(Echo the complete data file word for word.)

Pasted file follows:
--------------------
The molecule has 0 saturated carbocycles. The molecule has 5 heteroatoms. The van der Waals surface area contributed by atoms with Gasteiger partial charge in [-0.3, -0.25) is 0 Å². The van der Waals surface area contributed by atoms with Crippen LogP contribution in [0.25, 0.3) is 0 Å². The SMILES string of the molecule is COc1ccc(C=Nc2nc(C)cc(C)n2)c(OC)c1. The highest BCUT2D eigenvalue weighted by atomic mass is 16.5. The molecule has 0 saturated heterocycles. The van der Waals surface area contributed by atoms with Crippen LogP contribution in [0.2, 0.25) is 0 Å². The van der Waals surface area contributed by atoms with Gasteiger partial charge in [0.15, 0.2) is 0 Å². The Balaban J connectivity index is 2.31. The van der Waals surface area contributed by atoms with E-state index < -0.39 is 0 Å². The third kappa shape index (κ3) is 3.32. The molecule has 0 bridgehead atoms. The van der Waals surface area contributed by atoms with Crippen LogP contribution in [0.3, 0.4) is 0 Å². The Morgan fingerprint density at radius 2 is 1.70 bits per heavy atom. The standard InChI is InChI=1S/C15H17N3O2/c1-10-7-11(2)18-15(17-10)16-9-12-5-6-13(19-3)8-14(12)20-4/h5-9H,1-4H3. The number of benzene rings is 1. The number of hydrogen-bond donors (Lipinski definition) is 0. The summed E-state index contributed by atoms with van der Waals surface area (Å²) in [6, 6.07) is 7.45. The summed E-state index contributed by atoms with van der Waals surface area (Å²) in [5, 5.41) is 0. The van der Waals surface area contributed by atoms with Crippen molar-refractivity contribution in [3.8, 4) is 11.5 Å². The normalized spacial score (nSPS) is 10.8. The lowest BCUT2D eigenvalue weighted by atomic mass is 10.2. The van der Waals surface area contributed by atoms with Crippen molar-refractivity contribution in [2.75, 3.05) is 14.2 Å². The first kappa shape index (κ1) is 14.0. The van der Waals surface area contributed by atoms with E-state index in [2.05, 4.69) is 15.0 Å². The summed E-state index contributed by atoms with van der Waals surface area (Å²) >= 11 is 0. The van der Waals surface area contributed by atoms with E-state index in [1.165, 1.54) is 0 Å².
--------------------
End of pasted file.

The molecule has 0 saturated carbocycles. The molecule has 5 heteroatoms. The van der Waals surface area contributed by atoms with Gasteiger partial charge in [-0.3, -0.25) is 0 Å². The van der Waals surface area contributed by atoms with Crippen LogP contribution in [0.25, 0.3) is 0 Å². The SMILES string of the molecule is COc1ccc(C=Nc2nc(C)cc(C)n2)c(OC)c1. The highest BCUT2D eigenvalue weighted by atomic mass is 16.5. The molecule has 0 saturated heterocycles. The van der Waals surface area contributed by atoms with Crippen LogP contribution in [0.2, 0.25) is 0 Å². The van der Waals surface area contributed by atoms with Gasteiger partial charge in [0.15, 0.2) is 0 Å². The Balaban J connectivity index is 2.31. The van der Waals surface area contributed by atoms with E-state index < -0.39 is 0 Å². The third kappa shape index (κ3) is 3.32. The molecule has 0 bridgehead atoms. The van der Waals surface area contributed by atoms with Crippen LogP contribution in [0.3, 0.4) is 0 Å². The Morgan fingerprint density at radius 2 is 1.70 bits per heavy atom. The standard InChI is InChI=1S/C15H17N3O2/c1-10-7-11(2)18-15(17-10)16-9-12-5-6-13(19-3)8-14(12)20-4/h5-9H,1-4H3. The number of benzene rings is 1. The number of hydrogen-bond donors (Lipinski definition) is 0. The summed E-state index contributed by atoms with van der Waals surface area (Å²) in [6, 6.07) is 7.45. The summed E-state index contributed by atoms with van der Waals surface area (Å²) in [5, 5.41) is 0. The van der Waals surface area contributed by atoms with Crippen molar-refractivity contribution in [3.8, 4) is 11.5 Å². The normalized spacial score (nSPS) is 10.8. The lowest BCUT2D eigenvalue weighted by atomic mass is 10.2. The van der Waals surface area contributed by atoms with Crippen molar-refractivity contribution in [2.75, 3.05) is 14.2 Å². The first kappa shape index (κ1) is 14.0. The van der Waals surface area contributed by atoms with E-state index in [2.05, 4.69) is 15.0 Å². The summed E-state index contributed by atoms with van der Waals surface area (Å²) >= 11 is 0. The van der Waals surface area contributed by atoms with E-state index in [1.165, 1.54) is 0 Å².